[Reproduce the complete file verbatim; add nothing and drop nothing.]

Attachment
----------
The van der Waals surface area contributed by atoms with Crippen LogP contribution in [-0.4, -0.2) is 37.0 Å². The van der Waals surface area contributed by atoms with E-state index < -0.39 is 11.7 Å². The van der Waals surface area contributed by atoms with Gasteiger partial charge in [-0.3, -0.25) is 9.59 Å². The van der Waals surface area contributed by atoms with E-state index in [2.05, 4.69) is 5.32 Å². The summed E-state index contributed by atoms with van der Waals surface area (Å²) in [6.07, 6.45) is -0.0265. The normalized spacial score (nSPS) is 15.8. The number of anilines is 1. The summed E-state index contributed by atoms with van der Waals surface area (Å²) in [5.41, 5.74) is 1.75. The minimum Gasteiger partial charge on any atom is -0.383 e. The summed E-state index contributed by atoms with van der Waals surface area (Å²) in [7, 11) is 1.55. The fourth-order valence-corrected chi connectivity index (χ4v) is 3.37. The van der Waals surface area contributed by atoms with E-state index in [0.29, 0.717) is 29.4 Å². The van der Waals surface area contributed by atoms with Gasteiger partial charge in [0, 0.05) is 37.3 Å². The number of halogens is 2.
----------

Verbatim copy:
The van der Waals surface area contributed by atoms with Crippen LogP contribution in [-0.4, -0.2) is 37.0 Å². The van der Waals surface area contributed by atoms with E-state index < -0.39 is 11.7 Å². The van der Waals surface area contributed by atoms with Gasteiger partial charge in [-0.3, -0.25) is 9.59 Å². The van der Waals surface area contributed by atoms with E-state index in [2.05, 4.69) is 5.32 Å². The summed E-state index contributed by atoms with van der Waals surface area (Å²) in [6.07, 6.45) is -0.0265. The normalized spacial score (nSPS) is 15.8. The number of anilines is 1. The summed E-state index contributed by atoms with van der Waals surface area (Å²) in [5.41, 5.74) is 1.75. The minimum Gasteiger partial charge on any atom is -0.383 e. The summed E-state index contributed by atoms with van der Waals surface area (Å²) in [7, 11) is 1.55. The fourth-order valence-corrected chi connectivity index (χ4v) is 3.37. The van der Waals surface area contributed by atoms with E-state index in [0.29, 0.717) is 29.4 Å². The van der Waals surface area contributed by atoms with Gasteiger partial charge in [0, 0.05) is 37.3 Å². The number of halogens is 2.